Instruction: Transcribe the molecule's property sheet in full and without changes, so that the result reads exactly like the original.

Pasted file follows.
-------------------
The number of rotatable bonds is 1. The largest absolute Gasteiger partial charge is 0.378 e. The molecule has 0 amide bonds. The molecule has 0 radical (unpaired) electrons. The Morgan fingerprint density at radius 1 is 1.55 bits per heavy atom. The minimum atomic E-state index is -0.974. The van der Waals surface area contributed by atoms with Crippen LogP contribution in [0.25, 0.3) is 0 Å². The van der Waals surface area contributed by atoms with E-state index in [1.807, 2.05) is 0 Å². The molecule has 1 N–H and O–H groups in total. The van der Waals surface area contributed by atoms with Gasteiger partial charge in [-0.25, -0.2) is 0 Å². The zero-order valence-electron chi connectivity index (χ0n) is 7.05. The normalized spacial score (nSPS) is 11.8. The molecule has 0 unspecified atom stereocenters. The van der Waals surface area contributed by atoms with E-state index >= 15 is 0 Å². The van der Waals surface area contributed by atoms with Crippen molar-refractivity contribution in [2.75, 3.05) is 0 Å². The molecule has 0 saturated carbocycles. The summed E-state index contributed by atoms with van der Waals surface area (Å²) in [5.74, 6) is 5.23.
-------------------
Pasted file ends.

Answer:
The number of rotatable bonds is 1. The largest absolute Gasteiger partial charge is 0.378 e. The molecule has 0 amide bonds. The molecule has 0 radical (unpaired) electrons. The Morgan fingerprint density at radius 1 is 1.55 bits per heavy atom. The minimum atomic E-state index is -0.974. The van der Waals surface area contributed by atoms with Crippen LogP contribution in [0.25, 0.3) is 0 Å². The van der Waals surface area contributed by atoms with E-state index in [1.807, 2.05) is 0 Å². The molecule has 1 N–H and O–H groups in total. The van der Waals surface area contributed by atoms with Gasteiger partial charge in [-0.25, -0.2) is 0 Å². The zero-order valence-electron chi connectivity index (χ0n) is 7.05. The normalized spacial score (nSPS) is 11.8. The molecule has 0 unspecified atom stereocenters. The van der Waals surface area contributed by atoms with E-state index >= 15 is 0 Å². The van der Waals surface area contributed by atoms with Crippen molar-refractivity contribution in [2.75, 3.05) is 0 Å². The molecule has 0 saturated carbocycles. The summed E-state index contributed by atoms with van der Waals surface area (Å²) in [5.74, 6) is 5.23.